Review

Pari review: No fairy tale maybe, but neither is it a nightmare

Release Date: 02 Mar 2018 / Rated: A / 02hr 03min


Cinestaan Rating

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Mayur Lookhar

While the entire cast performs admirably, first-time director Prosit Roy ruins a promising plot by trying to bust a myth.

As an artiste, Anushka Sharma earned her stripes in mainstream 'Bollywood' cinema. But it is as a producer that Sharma has made a bigger impact by backing very different, non-mainstream stories.

First came the dark thriller NH10 (2015). Then she surprised one and all with a friendly ghost tale in Phillauri (2017). The lady has now dived into the dark abyss with Pari, a supernatural horror thriller.

With the catchline 'not a fairy tale’, and the incessant spine-chilling screamers (teasers), Pari promised to be your worst nightmare.

In the previous century, the horror genre was the almost exclusive resting place of the Ramsay brothers, but in the 21st century it was Vikram Bhatt who had emerged as the Grim Reaper, churning out quite a few spooky hits.

The Indian horror genre has often ridden on tales of avenging souls rising from the dead. Seldom has any filmmaker tapped into the myths that exist among people of all faiths.

Now first-time director Prosit Roy taps into an occult tale from neighbouring Bangladesh. In 1995, a few members of an impoverished tribe from Satkhira pledge their souls to the devil, buying into the myth of spreading the bloodline of Ifrit (an evil djinn).

Prof Hasim Ali (Rajat Kapoor) is a witch hunter who will not rest till he kills every Ifrit that takes birth from a witch’s womb. However, Rubina escapes from Hasim Ali’s clutches and gives birth to a child, Rukhsana.

Arnav (Parambrata Chatterjee) is a soft-spoken middle-class man who is too shy to talk to the young woman his parents have chosen for him. But he is impressed by Piyali (Ritabhari Chakraborty) and gently admits to his parents that he likes her.

Tragedy strikes as a human body slams on to their car. The dead woman turns out to be Rubina. Arnav and the police are informed by the villagers that the crazy old woman lived in a haunted hut by the swamp, deep in the woods. There, they are stunned to find a young woman all chained up in the attic. She turns out to be Rukhsana (Anushka Sharma).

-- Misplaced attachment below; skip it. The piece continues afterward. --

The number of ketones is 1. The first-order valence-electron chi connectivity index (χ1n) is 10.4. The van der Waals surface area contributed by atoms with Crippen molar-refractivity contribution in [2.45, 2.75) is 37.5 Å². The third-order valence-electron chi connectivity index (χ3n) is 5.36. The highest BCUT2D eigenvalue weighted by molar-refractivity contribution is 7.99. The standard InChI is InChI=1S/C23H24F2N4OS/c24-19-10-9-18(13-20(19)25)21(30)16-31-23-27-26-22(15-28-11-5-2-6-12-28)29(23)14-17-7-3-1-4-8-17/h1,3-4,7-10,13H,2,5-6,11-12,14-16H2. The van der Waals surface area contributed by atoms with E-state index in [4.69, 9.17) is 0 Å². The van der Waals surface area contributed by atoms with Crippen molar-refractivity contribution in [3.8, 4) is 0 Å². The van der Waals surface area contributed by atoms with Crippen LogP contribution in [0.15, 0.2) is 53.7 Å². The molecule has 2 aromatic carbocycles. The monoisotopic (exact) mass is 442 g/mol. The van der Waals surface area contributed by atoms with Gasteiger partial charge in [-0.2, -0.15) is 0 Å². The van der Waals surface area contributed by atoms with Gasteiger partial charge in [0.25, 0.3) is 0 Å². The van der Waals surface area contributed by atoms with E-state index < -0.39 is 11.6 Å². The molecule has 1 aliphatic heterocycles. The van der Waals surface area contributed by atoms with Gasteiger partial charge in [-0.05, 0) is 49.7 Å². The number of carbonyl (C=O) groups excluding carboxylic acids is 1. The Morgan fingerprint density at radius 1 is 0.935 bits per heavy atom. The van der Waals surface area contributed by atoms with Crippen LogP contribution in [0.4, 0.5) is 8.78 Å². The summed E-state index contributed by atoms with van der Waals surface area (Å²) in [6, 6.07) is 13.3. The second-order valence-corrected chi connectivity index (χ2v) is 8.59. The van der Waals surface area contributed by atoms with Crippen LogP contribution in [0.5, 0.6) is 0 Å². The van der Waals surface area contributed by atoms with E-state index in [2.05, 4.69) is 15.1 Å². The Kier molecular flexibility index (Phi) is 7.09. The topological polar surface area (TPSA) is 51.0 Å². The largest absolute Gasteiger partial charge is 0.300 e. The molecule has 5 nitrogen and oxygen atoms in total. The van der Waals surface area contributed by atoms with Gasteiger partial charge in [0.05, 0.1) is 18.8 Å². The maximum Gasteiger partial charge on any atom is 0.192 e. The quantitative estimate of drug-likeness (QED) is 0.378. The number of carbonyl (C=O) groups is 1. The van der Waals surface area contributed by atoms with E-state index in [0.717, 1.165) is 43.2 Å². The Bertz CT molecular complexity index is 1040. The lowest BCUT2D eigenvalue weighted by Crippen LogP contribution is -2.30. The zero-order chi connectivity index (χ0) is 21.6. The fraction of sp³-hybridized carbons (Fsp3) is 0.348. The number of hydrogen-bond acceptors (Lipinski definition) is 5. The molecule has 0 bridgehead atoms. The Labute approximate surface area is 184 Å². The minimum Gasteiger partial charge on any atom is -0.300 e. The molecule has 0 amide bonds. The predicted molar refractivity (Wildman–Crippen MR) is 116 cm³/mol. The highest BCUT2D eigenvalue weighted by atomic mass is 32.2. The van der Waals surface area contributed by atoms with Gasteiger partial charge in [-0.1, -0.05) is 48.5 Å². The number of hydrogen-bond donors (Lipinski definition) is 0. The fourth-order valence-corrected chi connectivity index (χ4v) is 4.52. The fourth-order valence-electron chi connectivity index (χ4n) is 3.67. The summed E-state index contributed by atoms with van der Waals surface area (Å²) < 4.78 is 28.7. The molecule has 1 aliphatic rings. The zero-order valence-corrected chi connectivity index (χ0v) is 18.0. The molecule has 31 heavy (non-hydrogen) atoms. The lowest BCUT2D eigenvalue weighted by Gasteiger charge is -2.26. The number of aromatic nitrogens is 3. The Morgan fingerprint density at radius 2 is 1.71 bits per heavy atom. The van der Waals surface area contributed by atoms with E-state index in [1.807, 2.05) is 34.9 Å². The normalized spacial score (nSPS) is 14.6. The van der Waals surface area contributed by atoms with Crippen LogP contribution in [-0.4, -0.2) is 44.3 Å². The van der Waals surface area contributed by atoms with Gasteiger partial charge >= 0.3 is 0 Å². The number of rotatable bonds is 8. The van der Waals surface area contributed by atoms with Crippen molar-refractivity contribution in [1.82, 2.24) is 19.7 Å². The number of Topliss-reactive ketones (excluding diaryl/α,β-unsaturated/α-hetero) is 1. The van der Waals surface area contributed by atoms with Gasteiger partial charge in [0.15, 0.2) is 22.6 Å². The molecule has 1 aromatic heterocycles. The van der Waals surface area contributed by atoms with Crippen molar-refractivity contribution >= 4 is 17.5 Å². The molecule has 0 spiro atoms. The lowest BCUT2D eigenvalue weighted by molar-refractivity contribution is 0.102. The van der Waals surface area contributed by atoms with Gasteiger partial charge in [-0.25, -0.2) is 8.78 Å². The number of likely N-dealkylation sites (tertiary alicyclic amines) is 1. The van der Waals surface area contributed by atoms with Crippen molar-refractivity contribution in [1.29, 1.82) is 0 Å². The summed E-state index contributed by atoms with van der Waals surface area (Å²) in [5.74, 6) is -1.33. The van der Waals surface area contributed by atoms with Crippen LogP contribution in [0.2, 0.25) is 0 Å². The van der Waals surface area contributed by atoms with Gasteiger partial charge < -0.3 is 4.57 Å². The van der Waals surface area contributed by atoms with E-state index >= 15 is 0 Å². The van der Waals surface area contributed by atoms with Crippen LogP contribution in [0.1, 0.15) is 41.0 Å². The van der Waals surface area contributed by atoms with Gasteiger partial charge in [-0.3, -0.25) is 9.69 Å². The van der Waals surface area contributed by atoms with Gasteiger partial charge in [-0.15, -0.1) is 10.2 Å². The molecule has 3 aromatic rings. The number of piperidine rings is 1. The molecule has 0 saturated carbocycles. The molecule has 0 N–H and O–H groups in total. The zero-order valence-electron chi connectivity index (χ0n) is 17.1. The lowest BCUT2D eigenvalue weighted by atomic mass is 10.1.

Fearing Hasim Ali, Rukhsana takes refuge with Arnav. The guy welcomes her into his house, and then into his life, but he has no idea of the demons lurking around her and the hell that is coming his way.

In terms of storyline, Pari holds promise as it veers away from the cliched and the conventional. Writer Abhishek Banerjee and Roy get it right in the first half and make you believe that the demonic forces will wreak havoc in the second.

Sadly, that devil never turns up and the events in the second half feel like an anti-climax. Rukhsana is not quite the devil you imagined. Pari, despite its promise of being no fairy tale, ends up looking like a horrifying one all the same. Roy ruins a promising plot in his endevaour to bust a myth or two.

The best chills were revealed in the various teasers, leaving you with not too many surprises in the film. That begs the question: was there a need to churn out so many teasers?

Indian filmmakers are often guilty of revealing too much in their trailers and teasers. Pari is also guilty of that, but that is not to suggest the spooky scenes don’t send a shiver down your spine. For instance, the sight of Rukhsana hanging upside down and staring from outside a window is bound to torment this writer all night. So, too, the scene in which her mother shows up at the pond a few days after her death.

While Pari suffers from an average plot in the second half, there is never a drop in intensity of its artistes, led by Sharma. The actress should be lauded for having the courage to subject her face and body to such torture. Leave aside a mainstream actress, how many mainstream actors would be willing to put their body on the line like she has done for Pari?

Apart from the physical challenge, Sharma excels in bringing out the different shades in her character. You feel empathetic towards the frightened girl, but then you also fear the bloody devil in her. She has arguably pulled off the most difficult role of her career so far with elan.

Parambrata Chatterjee was appreciated for playing the compassionate, empathetic Inspector Rana in Sujoy Ghosh’s Kahaani (2012). He brings the same virtues here as well. In fact, he is more humble, more gentle to the ladies in Pari. Chatterjee wins you over with his mild manner. 

Young Ritabhari Chakraborty makes her Hindi film debut but shows no sign of nerves. Piyali and Arnav share a great chemistry that strikes a chord with most humble, middle-class couples. 

Rajat Kapoor is intimidating as the witch hunter. With a glass eye, long beard and intense tone, this is one avatar we have never seen Kapoor in before. Here is an actor you can see every Friday and yet not get enough of.

What would a horror film be without a deathly background score and haunting imagery. Vivek Samuel Dayal does not go overboard with the spooky scenes. In fact, he uses the natural sounds/reactions for the spooky. Jishnu Bhattacharjee captures some deathly visuals, mostly the eerie shots of the swamp and the woods, well.

One can’t really find fault with the cast or the technical hands, but it’s the unexpected turn of events in the business part of the film that drags Pari down. Pari has a soul, a heart, but it’s not the demon you feared it coud be,